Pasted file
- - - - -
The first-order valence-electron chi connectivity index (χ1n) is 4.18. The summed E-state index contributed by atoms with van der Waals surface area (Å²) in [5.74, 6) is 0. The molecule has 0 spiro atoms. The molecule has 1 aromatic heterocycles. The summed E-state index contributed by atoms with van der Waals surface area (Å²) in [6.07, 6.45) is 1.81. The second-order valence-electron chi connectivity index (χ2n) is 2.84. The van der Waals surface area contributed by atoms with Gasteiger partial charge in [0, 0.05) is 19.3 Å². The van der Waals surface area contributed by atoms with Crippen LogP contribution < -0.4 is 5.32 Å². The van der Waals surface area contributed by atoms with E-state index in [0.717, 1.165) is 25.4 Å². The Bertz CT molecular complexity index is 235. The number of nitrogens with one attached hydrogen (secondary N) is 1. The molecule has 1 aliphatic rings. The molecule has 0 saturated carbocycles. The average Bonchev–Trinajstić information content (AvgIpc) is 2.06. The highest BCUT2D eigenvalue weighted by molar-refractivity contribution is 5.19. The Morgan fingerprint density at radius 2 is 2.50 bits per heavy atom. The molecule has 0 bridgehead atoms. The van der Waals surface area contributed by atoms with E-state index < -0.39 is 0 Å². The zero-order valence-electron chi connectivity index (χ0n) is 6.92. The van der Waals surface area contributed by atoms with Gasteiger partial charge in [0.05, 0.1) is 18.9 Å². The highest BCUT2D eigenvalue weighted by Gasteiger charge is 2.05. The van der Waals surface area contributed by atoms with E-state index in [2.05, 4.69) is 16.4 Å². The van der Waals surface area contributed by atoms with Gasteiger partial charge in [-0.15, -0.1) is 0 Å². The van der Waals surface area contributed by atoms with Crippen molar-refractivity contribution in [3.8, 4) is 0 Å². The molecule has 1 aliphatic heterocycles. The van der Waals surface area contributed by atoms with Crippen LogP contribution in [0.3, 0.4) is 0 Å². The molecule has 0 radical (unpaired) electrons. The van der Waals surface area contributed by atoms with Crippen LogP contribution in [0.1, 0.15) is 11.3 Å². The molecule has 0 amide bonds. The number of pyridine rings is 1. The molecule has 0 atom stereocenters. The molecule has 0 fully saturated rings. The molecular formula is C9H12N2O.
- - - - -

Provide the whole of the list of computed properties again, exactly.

The first-order valence-electron chi connectivity index (χ1n) is 4.18. The summed E-state index contributed by atoms with van der Waals surface area (Å²) in [5.74, 6) is 0. The molecule has 0 spiro atoms. The molecule has 1 aromatic heterocycles. The summed E-state index contributed by atoms with van der Waals surface area (Å²) in [6.07, 6.45) is 1.81. The second-order valence-electron chi connectivity index (χ2n) is 2.84. The van der Waals surface area contributed by atoms with Gasteiger partial charge in [0, 0.05) is 19.3 Å². The van der Waals surface area contributed by atoms with Crippen LogP contribution < -0.4 is 5.32 Å². The van der Waals surface area contributed by atoms with E-state index in [0.717, 1.165) is 25.4 Å². The Bertz CT molecular complexity index is 235. The number of nitrogens with one attached hydrogen (secondary N) is 1. The molecule has 1 aliphatic rings. The molecule has 0 saturated carbocycles. The average Bonchev–Trinajstić information content (AvgIpc) is 2.06. The highest BCUT2D eigenvalue weighted by molar-refractivity contribution is 5.19. The Morgan fingerprint density at radius 2 is 2.50 bits per heavy atom. The molecule has 0 bridgehead atoms. The van der Waals surface area contributed by atoms with E-state index < -0.39 is 0 Å². The zero-order valence-electron chi connectivity index (χ0n) is 6.92. The van der Waals surface area contributed by atoms with Gasteiger partial charge in [0.05, 0.1) is 18.9 Å². The highest BCUT2D eigenvalue weighted by Gasteiger charge is 2.05. The van der Waals surface area contributed by atoms with E-state index in [2.05, 4.69) is 16.4 Å². The van der Waals surface area contributed by atoms with Gasteiger partial charge in [-0.15, -0.1) is 0 Å². The van der Waals surface area contributed by atoms with Crippen molar-refractivity contribution in [3.8, 4) is 0 Å². The molecule has 1 aliphatic heterocycles. The van der Waals surface area contributed by atoms with Crippen LogP contribution in [0.3, 0.4) is 0 Å². The molecule has 0 radical (unpaired) electrons. The van der Waals surface area contributed by atoms with Crippen LogP contribution in [0.1, 0.15) is 11.3 Å². The molecule has 0 amide bonds. The number of pyridine rings is 1. The molecule has 0 atom stereocenters. The molecule has 0 fully saturated rings. The molecular formula is C9H12N2O.